Definition Alternative Names Pain - heel Considerations Common Causes Most frequently heel pain is not the result of any single injury, such as a fall or twist, but rather the result of repetitive or excessive heel pounding. Plantar fasciitis is inflammation of the thick connective tissue on the sole of your foot that attaches to your heel. The pain is usually felt at the bottom of your heel and is often worse in the morning because of stiffness that occurs overnight. The following increase your risk of developing this painful problem: Shoes with poor arch support or soft soles Quick turns that put stress on your foot Tight calf muscles Repetitive pounding on your feet from long-distance running, especially running downhill or on uneven surfaces Pronation -- landing on the outside of your foot and rolling inward when walking or running; to know if you pronate, check the soles of your shoes to see if they are worn along the outer edge Bone spurs in the heel can accompany plantar fasciitis, but are...
Now that it's cold and dry out, my heels are cracking. I tried using heavy oil-based moisturizers, but I don't see much improvement. Is there anything else I can do besides trying to scrape off the calluses? Often, cracked skin on the feet is simply a pesky symptom of winter's harsh weather. Common sense tells us that heavy creams and lotions will relieve the problem, but some cracked heels require more aggressive treatment. Cracks in the skin on your heels are commonly known as heel fissures. They usually occur when skin becomes dry and aggravates the thick, brittle calluses on your heels. The everyday acts of standing and walking on our feet places enough pressure onto brittle skin that small cracks open in the epidermal layer of the skin. While this remains mostly an aesthetic problem, some patients experience deep cracks that feel painful and can even bleed or get infected. So as the days grow colder, take the following steps into account when your feet star...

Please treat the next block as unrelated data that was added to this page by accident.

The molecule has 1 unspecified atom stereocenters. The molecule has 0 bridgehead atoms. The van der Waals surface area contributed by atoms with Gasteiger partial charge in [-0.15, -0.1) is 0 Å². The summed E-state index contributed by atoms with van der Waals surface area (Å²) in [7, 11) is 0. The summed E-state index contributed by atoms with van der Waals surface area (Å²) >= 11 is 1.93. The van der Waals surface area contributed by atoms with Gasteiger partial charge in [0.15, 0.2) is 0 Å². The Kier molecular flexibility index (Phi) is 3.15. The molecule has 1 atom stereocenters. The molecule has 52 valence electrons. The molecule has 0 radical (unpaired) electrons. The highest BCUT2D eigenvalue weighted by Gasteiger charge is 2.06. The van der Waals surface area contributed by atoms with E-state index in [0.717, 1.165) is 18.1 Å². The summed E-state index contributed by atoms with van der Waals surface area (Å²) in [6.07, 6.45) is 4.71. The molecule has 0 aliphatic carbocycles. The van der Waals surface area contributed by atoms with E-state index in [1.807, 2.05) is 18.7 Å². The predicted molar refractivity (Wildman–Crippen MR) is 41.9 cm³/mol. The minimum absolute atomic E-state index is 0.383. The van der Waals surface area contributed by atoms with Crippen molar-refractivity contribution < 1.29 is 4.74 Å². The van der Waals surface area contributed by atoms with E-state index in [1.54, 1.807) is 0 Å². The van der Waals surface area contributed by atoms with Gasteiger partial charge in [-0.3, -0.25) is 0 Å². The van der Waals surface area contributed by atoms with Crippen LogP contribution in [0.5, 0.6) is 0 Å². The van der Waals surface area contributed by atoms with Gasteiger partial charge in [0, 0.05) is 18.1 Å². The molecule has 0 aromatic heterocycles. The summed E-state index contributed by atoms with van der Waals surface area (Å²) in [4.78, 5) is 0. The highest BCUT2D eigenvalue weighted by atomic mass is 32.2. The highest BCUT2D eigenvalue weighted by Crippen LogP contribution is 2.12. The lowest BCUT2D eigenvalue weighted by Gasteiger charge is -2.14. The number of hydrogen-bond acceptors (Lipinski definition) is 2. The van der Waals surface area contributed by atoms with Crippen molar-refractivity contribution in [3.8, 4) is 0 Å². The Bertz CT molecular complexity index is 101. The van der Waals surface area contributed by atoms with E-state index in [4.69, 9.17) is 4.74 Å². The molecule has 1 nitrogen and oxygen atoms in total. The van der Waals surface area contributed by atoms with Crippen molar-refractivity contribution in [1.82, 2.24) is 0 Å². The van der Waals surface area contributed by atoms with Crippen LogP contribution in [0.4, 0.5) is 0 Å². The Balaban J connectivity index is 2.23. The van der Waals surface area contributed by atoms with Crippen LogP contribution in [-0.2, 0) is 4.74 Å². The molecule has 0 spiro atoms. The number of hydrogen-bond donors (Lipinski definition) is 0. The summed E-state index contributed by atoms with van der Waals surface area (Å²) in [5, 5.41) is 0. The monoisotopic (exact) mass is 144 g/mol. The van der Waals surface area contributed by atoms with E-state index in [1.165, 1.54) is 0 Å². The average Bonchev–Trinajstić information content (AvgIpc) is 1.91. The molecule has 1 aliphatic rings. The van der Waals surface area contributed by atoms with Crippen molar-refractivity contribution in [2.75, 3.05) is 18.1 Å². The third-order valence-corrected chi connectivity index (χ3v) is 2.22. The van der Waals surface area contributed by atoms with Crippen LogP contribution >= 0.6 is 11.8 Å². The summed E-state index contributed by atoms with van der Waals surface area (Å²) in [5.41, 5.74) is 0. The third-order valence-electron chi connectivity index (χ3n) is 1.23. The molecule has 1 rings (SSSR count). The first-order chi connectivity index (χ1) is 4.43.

Some women become afflicted with pelvic pain accompanied by itching, burning, cannot sit without suffering , can't think about sex pain in the vulvar area. The opening of your vagina, or the vulva can become afflicted with vulvodynia spontaneously and though you clearly feel all the symptoms - the physical exam may not be that impressive. So what typically happens? You don't get help - the condition persists and you suffer.
Alot of women don't report it because they will examine themselves - see nothing - and feel actually stupid going to the doctor. So be clear - this condition does exist and you can get help.
Symptoms of vulvodynia include:
Painful intercourse (dyspareunia)
The pain can be constant or intermittent and it can last for months, even years. It can also vanish spontaneously. A rule out diagnosis is vulvar vestibulitis which may cause pain when there is pressure app...
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